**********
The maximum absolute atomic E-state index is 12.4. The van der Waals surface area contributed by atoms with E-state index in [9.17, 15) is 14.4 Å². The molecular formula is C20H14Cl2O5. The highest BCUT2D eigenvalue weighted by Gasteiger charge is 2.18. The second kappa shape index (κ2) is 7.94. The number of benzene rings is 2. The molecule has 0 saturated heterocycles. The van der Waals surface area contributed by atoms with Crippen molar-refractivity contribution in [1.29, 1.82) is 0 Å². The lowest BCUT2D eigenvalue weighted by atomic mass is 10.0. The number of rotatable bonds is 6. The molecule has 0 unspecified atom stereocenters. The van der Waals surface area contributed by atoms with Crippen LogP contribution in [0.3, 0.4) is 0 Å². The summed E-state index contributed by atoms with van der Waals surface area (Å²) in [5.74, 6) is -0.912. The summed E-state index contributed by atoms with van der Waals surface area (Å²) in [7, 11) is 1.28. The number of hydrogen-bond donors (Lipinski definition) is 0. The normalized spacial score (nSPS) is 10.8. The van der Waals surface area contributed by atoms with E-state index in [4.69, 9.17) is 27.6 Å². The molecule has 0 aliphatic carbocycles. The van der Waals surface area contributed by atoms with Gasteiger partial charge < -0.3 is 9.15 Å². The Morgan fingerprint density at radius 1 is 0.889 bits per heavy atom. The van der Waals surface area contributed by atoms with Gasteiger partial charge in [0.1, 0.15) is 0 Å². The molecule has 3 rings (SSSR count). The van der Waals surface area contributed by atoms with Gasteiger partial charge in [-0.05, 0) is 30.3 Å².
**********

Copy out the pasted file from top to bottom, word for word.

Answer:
The maximum absolute atomic E-state index is 12.4. The van der Waals surface area contributed by atoms with E-state index in [9.17, 15) is 14.4 Å². The molecular formula is C20H14Cl2O5. The highest BCUT2D eigenvalue weighted by Gasteiger charge is 2.18. The second kappa shape index (κ2) is 7.94. The number of benzene rings is 2. The molecule has 0 saturated heterocycles. The van der Waals surface area contributed by atoms with Crippen molar-refractivity contribution in [1.29, 1.82) is 0 Å². The lowest BCUT2D eigenvalue weighted by atomic mass is 10.0. The number of rotatable bonds is 6. The molecule has 0 unspecified atom stereocenters. The van der Waals surface area contributed by atoms with Crippen LogP contribution in [0.3, 0.4) is 0 Å². The summed E-state index contributed by atoms with van der Waals surface area (Å²) in [5.74, 6) is -0.912. The summed E-state index contributed by atoms with van der Waals surface area (Å²) in [7, 11) is 1.28. The number of hydrogen-bond donors (Lipinski definition) is 0. The normalized spacial score (nSPS) is 10.8. The van der Waals surface area contributed by atoms with E-state index in [4.69, 9.17) is 27.6 Å². The molecule has 0 aliphatic carbocycles. The van der Waals surface area contributed by atoms with Gasteiger partial charge < -0.3 is 9.15 Å². The Morgan fingerprint density at radius 1 is 0.889 bits per heavy atom. The van der Waals surface area contributed by atoms with Gasteiger partial charge in [0.1, 0.15) is 0 Å². The molecule has 3 rings (SSSR count). The van der Waals surface area contributed by atoms with Gasteiger partial charge in [-0.05, 0) is 30.3 Å².